a Pecan Shell
It's been a while since Pyron has been on the map. In fact a view
of the current TxDoT Scurry County map doesn't even show Pyron.
Scurry County has several place names with real frontier flavor
(except for Fluvanna).
There's Wildcat and Hell Roaring Draw, and Hudd - four letters that
just appear out of nowhere and don't seem to indicate a watercourse,
town or geological feature.
A man named
Bob Pyron settled on Buffalo Creek in the late 1880s and the community
was named after him.
There was a school and post office by 1900 and since they didn't
yet have a church, services were held in the school. The population
was 10 in 1910.
Like hundreds of towns, Pyron moved to be near the newly laid railroad
tracks of the Santa Fe. When
highway 84 bypassed the town, the residents just vacated the area
rather than move the town again.
a major statewide school consolidation closed the Pyron school and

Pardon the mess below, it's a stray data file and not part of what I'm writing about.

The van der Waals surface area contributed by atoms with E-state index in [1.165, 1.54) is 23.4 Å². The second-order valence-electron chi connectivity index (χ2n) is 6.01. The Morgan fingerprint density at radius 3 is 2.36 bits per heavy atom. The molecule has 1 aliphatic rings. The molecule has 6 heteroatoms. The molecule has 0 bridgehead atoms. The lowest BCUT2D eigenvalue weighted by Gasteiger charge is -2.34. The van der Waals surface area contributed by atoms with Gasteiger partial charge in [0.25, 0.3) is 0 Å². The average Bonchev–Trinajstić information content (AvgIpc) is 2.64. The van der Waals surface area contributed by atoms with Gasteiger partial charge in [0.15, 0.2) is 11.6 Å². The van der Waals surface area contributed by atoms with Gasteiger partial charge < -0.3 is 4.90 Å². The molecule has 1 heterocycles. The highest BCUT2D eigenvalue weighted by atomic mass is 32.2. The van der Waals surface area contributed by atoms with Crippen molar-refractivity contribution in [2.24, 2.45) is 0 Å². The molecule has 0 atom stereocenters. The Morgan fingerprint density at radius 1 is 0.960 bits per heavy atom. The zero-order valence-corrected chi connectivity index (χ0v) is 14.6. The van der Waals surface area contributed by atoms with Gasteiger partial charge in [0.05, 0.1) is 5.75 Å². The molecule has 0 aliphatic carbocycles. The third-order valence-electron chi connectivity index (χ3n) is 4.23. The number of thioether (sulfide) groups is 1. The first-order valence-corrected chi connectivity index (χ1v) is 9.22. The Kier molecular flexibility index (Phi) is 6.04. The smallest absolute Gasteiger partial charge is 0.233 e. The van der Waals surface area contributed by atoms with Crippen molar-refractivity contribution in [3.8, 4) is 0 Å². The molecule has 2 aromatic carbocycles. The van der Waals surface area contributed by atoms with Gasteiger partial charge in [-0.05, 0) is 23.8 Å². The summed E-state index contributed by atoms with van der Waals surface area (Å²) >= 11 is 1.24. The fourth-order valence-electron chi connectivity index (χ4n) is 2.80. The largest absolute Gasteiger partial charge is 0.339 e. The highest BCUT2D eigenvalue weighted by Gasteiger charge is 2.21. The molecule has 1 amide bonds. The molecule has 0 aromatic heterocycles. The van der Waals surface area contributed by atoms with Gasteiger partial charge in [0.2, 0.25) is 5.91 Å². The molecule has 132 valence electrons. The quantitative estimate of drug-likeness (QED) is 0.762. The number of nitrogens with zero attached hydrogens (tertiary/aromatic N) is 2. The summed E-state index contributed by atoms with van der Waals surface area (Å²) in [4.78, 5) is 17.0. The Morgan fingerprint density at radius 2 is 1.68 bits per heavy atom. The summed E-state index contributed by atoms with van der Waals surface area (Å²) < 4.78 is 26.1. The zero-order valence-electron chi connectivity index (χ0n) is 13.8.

children were bussed to nearby Hermleigh
.5 miles South)
Once a thriving community. Named for Bob Pyron, a rancher who settled
on nearby Buffalo Creek before 1890. School was first held in his
In 1900 town was founded and in 1910 citizens moved 4 miles southeast
to be on Santa Fe Railroad. Pyron grew to include 2-story hotel, Odd
Fellows Hall, stores, and a cotton gin. But it declined after a major
highway bypassed this site. Post office closed 1952 and today only
the railroad crossing sign and a few houses remain. Old settlers gather
yearly at cemetery to exchange reminiscences.
County Map showing Pyron (SE of Snyder
Courtesy Texas General Land Office
in its purpose to preserve historic, endangered and vanishing Texas,
asks that anyone wishing to share their local history and vintage/historic
photos, please contact